1/2" = 12mm round bar doesn't require very much.
    It can even be bent with this kind of vise mounted bender.

    https://youtu.be/aHfRvcw_C1c


    It all depends from the desired bending radius. Larger radius doesn't require so much power to be made than tighter one.

  5. #5
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    Thanks for the help

    Sent from my SM-A520F using Tapatalk

  6. #6
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    Quote Originally Posted by hobbyhack View Post
    Thanks for the help

    Sent from my SM-A520F using Tapatalk
    And..

    For that kind of design, i would try this kind of way..


    Rod would be heated to red before bending, and right after the bends are made, cooled in mineral motor oil to harden the curve.

    Then re-heated to blue and cooled in water.

    This way you would get bends and hardening at the same time.

    If hardening cold formed curves, usually those tend to "open" a little when heating and curve changes its shape.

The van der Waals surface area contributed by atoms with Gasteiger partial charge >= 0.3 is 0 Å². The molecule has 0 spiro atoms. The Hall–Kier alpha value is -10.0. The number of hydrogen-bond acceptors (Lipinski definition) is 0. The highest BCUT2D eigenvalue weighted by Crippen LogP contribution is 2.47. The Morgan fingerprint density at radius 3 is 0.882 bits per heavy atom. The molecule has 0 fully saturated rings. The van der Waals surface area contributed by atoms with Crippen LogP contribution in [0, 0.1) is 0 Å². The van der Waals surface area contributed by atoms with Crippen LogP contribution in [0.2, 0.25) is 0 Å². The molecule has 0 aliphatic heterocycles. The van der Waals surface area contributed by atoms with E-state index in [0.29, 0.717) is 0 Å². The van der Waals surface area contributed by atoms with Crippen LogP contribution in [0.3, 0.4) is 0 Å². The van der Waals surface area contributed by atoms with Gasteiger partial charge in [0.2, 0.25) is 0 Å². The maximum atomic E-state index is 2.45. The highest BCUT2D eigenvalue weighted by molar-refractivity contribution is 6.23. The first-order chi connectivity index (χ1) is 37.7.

That's why i would do bending rather red heated. ( in this kind of purpose and material thickness.

    Same if using flat bar. After hardening it would return its shape, even that it leans little in use.

    1/2" is little thin otherwise.. I think. But that's just what i think.

    16mm pipe with 2mm wall would be good choose, if little bigger diameter doesn't matter.

  7. #7
    BobL is online now Member: Blue and white apron brigade
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    Quote Originally Posted by Tuomas Soikkeli View Post
    A Rod would be heated to red before bending, and right after the bends are made, cooled in mineral motor oil to harden the curve.
    Then re-heated to blue and cooled in water.
    This way you would get bends and hardening at the same time. .
    Just a reminder that this would only work for some higher carbon steels - not all steel is like this and so may not be able to be hardened this way.

  8. #8
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    Quote Originally Posted by BobL View Post
    Just a reminder that this would only work for some higher carbon steels - not all steel is like this and so may not be able to be hardened this way.